Recipes: Baking a slice of Fitzbillies' history
Christmas calls for sweet treats. Here, we share a pair of festive bakes from the Fitzbillies cookbook, released to mark 100 years of the Cambridge cake shop. Time to bake yourself a little slice of history
When running a bakery, you tend to use a lot of egg yolks, which in turn leaves you with a lot of egg whites as a by-product. Instead of letting them go to waste we make meringues to use them all up. The basic meringue recipe here could be used to make any shape you like. At Halloween we love to make meringue ghosts and at Christmas we make meringue snowmen – beloved
by adults and children alike.*
240g egg whites (240g is roughly the whites of 6 medium eggs)
420g caster sugar
400g 54% dark chocolate
Royal icing and food colourings to pipe faces and scarves (the sets of ready-to-pipe coloured icing you get at big supermarkets are a great shortcut here)
Preheat the oven to 120ºC (100ºC fan). Line a baking tray with baking parchment.
In a very clean bowl of a stand mixer, whisk the egg whites until frothy.
Keep the mixer on maximum speed and add the caster sugar, a teaspoon at a time. Continue to whisk until mixture is stiff and shiny.
Transfer the mixture to a piping bag (or a plastic freezer bag with the corner snipped off) and begin piping your snowmen onto the lined baking tray.
The classic snowman shape is a big blob with a smaller blob on top. You achieve this by squeezing the bag hard to make the body, then reducing pressure for the neck, then squeezing again for the head. Use the picture here as a guide. And remember, snowmen came in a wide variety of shapes and sizes. They are all lovable.
Bake your snowmen for 1 hour 10 minutes and leave to cool.
Melt the chocolate in the microwave (give it 20 seconds on medium and stir, then another 20 seconds until melted), or in a heatproof bowl set over a pan of barely simmering water. Dip the snowmen’s bottoms into the melted chocolate to form a neat little base and put them down on a sheet of baking parchment to set.
Use coloured royal icing to pipe on eyes, a carrot nose and a scarf.
* Adapted by Alison Wright from the Meringue Ghost recipe featured in the book.
Decorated Genoa Cake
This is the recipe that Fitzbillies has always given out whenever it’s been asked to contribute a recipe to a cookbook. It is the recipe included in Jane Grigson’s Observer Guide to British Cookery, first published in 1984. We still make it at Christmas for those people (and there are some) who prefer their fruit cake without marzipan and icing. We always love its beautiful, jewel-like topping.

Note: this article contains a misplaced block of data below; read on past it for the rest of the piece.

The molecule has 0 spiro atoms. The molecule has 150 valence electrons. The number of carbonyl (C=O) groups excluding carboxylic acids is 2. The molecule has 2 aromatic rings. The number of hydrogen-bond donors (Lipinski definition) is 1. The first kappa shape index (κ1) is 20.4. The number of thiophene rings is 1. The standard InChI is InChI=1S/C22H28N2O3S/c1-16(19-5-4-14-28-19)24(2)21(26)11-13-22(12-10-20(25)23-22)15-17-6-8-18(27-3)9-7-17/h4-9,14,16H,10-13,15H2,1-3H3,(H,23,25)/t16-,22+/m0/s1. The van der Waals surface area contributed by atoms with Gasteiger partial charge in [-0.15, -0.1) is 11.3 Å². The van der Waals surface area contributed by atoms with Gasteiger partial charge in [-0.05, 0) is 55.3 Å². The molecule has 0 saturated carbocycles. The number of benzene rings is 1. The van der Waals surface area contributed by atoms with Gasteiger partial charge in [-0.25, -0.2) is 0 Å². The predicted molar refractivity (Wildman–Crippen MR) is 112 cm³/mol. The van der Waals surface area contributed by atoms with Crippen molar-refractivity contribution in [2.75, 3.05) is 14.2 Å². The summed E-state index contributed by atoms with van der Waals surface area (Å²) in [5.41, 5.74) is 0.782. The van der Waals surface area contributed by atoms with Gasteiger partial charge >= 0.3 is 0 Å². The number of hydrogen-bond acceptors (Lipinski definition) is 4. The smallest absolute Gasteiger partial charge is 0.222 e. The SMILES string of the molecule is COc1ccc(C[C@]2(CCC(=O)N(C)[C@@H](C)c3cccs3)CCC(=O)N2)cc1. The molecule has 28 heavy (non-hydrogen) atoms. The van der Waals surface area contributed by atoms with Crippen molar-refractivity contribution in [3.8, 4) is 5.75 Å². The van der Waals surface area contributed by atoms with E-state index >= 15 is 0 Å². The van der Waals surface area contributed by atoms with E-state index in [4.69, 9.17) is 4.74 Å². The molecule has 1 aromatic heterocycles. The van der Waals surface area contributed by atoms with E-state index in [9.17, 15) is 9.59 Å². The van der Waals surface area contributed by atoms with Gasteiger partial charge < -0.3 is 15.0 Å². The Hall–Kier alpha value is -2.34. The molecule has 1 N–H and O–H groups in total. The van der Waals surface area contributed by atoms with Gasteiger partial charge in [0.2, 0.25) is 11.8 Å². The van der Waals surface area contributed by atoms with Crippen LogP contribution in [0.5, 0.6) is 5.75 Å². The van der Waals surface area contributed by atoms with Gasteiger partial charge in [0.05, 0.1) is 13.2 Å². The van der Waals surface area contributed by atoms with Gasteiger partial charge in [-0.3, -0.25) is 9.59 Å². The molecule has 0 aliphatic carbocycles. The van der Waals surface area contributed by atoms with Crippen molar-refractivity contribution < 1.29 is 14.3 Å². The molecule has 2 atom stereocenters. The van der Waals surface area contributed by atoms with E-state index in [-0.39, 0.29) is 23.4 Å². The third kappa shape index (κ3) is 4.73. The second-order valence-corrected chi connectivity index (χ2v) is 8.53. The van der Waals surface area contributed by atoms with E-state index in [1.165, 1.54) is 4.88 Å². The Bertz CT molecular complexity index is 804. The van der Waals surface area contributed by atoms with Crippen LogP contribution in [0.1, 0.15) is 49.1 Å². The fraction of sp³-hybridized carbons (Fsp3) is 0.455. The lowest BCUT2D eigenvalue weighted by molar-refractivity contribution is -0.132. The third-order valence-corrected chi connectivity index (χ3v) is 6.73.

150g caster sugar
150g salted butter, softened
3 medium eggs, at room temperature
175g plain flour
40g golden syrup
125g glacé cherries
75g blanched almonds
Preheat the oven to 200°C (180°C fan) and line an 18cm round cake tin with baking parchment so that it comes 2.5cm above the rim.
Cream together the caster sugar and butter in a stand mixer until pale and fluffy.
Beat in the eggs, one at a time, then stir in half the flour.
Mix the other half of the flour with the currants and sultanas, then carefully fold this into the rest of the mixture.
Pour the batter into the prepared cake tin and bake for 15 minutes, then lower the heat to 190°C (170°C fan) and bake for a further 30 minutes until the cake is lightly golden and just springs back to the touch. If the cake is starting to brown too much, cover the top with a double thickness of baking parchment.
Meanwhile, make the topping. In a saucepan, warm the golden syrup slightly to make it more runny, then gently mix in the glacé cherries, almonds and pecans.
When the cake comes out of the oven, spread this topping over the top of the cake and press it down evenly with wet fingers. Then place it back in the oven for a further 20 minutes until lightly browned.
Leave to cool completely in the tin.
Fitzbillies: Stories and recipes from a 100-year-old Cambridge bakery by Tim Hayward & Alison Wright is published in hardback by Quadrille. It’s available from both branches of Fitzbillies in Cambridge, Trumpington Street and Bridge Street, priced £15 or £20 to include a four-pack of Chelsea buns. See fitzbillies.com
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More by this authorAlice Ryan